Sights and Sounds of Easter

Easter 2013

As much as I usually enjoy observing Lent with my family, this year we’ve barely done anything to set aside the season as special.  Part of the issue is that both of my children’s birthdays are during Holy Week this year, which has left me feeling a little unmotivated towards all things Lenten.  How do you do Lent when you know that Holy Week will be filled with cakes and gifts?

Despite this, I am planning for some grand Easter celebrating!  A friend recently told me she’s noticed that liturgically-minded Christians seem to do better at planning for Advent and Lent than they do for Christmas and Easter, and I think she’s probably right.  (At least, I think we often talk more about Advent and Lent.  This might be simply because they are new observances to many of us.)  So as I think about Easter this year, I’ve been trying to come up with ways to maintain a spirit of celebration past 11am on Easter morning.  Sure, it would be impossible to keep up a party-like atmosphere in your home all day every day for the full 50 days of Easter, but I still think there’s a lot we can do to enrich our Resurrection feasting.

Last year I wrote a post about engaging the senses during Lent, and I use that same idea to organize my thoughts on Easter celebration.  I want my children to grow up knowing in their bones what it feels like to rejoice at Jesus’ resurrection.  I want the sights, sounds, and tastes in our home to be a signal that Easter truly is our greatest festival.  We Christians are Easter people, after all.  The empty tomb is the core of our faith, so let us use every creative fiber of our being as we plan for the great celebration!  Please chime in with your own ideas in the comments so we can all learn from one another.

{Disclaimer: Of course I’m not doing every single one of these things.  I’ll feel good if we hit one from each category!}

Things to See

  • Create an Easter garden with some pots, soil, stones, and stick crosses.
  • Hang up a “He Is Risen!” banner or a gold/white cross banner.
  • Print out and display this BCP quote: “Dying you destroyed our death, Rising you restored our life, Lord Jesus come in glory.”
  • As a table centerpiece, set out flowers, a cross, and a sign (even just handwriting on construction paper) saying “He is risen!”
  • Light candles all over your home.  I’m itching to try my hand at making soy candles, which I hope to do sometime during Eastertide.
  • Make or buy ribbon streamers your kids can use in worship at home or church.
  • Beautifully, naturally dyed eggs can be a discussion starter about new life.

Things to Hear

  • Set out a basket of bells that your children can ring.
  • Put on the Hallelujah Chorus first thing on Easter morning and again frequently throughout Eastertide.
  • Create a celebratory Easter playlist to play for all 50 days.
  • Teach your kids the traditional proclamation, “The Lord is risen!” and its reply, “He is risen indeed!”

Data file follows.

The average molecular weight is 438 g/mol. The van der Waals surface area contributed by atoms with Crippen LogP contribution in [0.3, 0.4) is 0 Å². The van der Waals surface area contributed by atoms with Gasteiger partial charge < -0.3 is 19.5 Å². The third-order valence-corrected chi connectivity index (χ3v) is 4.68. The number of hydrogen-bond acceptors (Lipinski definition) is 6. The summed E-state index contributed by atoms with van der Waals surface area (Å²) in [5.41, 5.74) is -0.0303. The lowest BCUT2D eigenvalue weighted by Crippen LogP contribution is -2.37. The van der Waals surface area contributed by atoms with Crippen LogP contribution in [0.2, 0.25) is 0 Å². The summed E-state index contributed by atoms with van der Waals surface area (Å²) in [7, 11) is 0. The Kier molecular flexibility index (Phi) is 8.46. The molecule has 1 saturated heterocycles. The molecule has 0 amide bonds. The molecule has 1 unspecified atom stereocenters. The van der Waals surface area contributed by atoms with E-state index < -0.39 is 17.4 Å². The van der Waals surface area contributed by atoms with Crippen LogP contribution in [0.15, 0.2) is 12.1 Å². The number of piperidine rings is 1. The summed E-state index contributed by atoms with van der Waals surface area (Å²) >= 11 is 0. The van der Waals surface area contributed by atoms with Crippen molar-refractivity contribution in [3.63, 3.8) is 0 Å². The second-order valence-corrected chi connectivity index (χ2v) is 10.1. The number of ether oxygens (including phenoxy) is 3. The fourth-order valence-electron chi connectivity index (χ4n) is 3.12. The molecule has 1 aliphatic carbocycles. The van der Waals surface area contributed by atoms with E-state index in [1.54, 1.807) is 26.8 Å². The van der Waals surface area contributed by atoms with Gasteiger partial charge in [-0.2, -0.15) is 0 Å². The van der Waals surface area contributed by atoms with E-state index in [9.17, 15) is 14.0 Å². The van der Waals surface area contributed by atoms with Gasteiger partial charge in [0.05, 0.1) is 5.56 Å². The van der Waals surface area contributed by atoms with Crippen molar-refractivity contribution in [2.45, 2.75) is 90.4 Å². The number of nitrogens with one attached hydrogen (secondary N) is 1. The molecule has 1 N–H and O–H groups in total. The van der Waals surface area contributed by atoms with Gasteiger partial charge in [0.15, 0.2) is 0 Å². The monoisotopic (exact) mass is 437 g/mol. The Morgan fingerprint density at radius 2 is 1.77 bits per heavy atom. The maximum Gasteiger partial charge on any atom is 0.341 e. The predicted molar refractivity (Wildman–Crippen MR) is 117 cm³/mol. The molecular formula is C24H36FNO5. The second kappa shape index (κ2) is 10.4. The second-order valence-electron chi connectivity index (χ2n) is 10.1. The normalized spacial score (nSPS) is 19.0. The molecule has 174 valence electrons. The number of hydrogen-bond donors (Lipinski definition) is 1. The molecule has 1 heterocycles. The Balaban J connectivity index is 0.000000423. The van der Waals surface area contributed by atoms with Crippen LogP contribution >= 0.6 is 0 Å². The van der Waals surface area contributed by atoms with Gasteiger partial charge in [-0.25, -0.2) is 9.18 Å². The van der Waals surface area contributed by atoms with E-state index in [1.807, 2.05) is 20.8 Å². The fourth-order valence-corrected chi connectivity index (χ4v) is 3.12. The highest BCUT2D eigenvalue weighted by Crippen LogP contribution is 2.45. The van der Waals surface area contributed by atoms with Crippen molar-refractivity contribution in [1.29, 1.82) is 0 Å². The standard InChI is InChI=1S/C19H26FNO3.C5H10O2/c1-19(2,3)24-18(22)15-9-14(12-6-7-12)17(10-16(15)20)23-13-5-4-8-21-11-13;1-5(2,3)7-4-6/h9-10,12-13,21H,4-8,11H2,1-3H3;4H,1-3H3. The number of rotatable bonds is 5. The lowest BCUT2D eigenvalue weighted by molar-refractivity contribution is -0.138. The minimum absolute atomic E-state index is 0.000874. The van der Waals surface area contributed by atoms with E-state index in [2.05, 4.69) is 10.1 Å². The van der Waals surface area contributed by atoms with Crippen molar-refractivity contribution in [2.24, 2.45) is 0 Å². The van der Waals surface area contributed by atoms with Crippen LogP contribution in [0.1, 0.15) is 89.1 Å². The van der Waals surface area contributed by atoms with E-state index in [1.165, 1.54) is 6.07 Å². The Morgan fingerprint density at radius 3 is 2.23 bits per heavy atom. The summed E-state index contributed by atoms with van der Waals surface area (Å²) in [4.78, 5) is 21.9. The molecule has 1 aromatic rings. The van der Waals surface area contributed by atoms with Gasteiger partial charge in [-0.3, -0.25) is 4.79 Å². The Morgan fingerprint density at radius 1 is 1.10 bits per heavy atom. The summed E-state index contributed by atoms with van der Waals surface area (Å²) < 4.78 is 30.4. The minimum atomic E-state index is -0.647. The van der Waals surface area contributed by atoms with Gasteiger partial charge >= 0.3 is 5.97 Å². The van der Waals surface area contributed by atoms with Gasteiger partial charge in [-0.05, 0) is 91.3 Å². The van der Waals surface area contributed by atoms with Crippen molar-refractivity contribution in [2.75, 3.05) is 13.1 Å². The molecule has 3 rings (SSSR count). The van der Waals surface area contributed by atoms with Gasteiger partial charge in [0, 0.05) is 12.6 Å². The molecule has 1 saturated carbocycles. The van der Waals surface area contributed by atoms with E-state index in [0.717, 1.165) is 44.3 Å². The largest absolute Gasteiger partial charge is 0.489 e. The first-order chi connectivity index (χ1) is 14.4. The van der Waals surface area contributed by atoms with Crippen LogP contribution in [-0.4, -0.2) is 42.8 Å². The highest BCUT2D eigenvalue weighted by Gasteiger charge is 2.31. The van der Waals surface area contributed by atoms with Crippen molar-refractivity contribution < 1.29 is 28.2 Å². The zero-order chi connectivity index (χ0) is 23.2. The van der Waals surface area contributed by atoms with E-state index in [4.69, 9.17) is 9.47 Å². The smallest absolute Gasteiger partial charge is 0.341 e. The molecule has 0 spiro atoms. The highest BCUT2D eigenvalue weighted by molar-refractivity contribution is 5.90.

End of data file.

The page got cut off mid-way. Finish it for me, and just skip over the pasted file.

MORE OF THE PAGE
• Read the end of a Gospel and then Acts together for family devotions.
  • Memorize an Easter-themed hymn or worshipful portion of Scripture together.
  • Choose books to read aloud that have redemptive themes or tell the lives of faithful believers.  And don’t forget my favorite Easter book!

Things to Taste

  • If you attend an Easter Vigil and have fasted during Lent, bring some small pieces of chocolate to slip to your children right as the Resurrection is announced. (Many thanks to Molly R. for this idea and the following one.)
  • Similarly, have some champagne, fancy cheese, and crackers on hand when you get home from the Vigil – you’ll be too excited to sleep anyway!
  • Serve sparkling juice every morning for Easter week.
  • Enjoy hot cross buns for breakfast at least once during the 50 days.
  • Have a potluck feast with friends sometime during Eastertide.
  • Use the fancy china!  Even at breakfast!
  • If you’ve given up sweets during Lent, be sure to make everyone’s favorite dessert in the weeks following Easter.  We haven’t fasted this year, but I am going to make some chocolate dipped homemade marshmallows during Easter, which is something I’ve long wanted to do.
  • Candy is great fun, but remember that there are ways to celebrate besides overloading on sugar.  Here’s a great list of things to put in Easter eggs in addition to candy.

Living in Light of the Cross

  • Invite neighbors who live alone to share a meal with you.
  • Consider buying only fair trade chocolate to place in Easter baskets.  Natural Candy Store has the chocolate eggs I’m going to order and a variety of other kinds as well.
  • Encourage the spiritual growth of each person in your family in fresh ways: send your spouse on a retreat, give your child a new devotional, or buy a new CD (try Resurrection Letters Volume II, To Be Like Jesus, or one of the Seeds albums).
  • Find a local ministry to support with time, money, or prayer.
  • Write letters of gratitude to the people who introduced you to Jesus or who have spiritually mentored you or your children.
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One thought on “Sights and Sounds of Easter

  1. Pingback: Getting Ready for the Week | Aslan's Library

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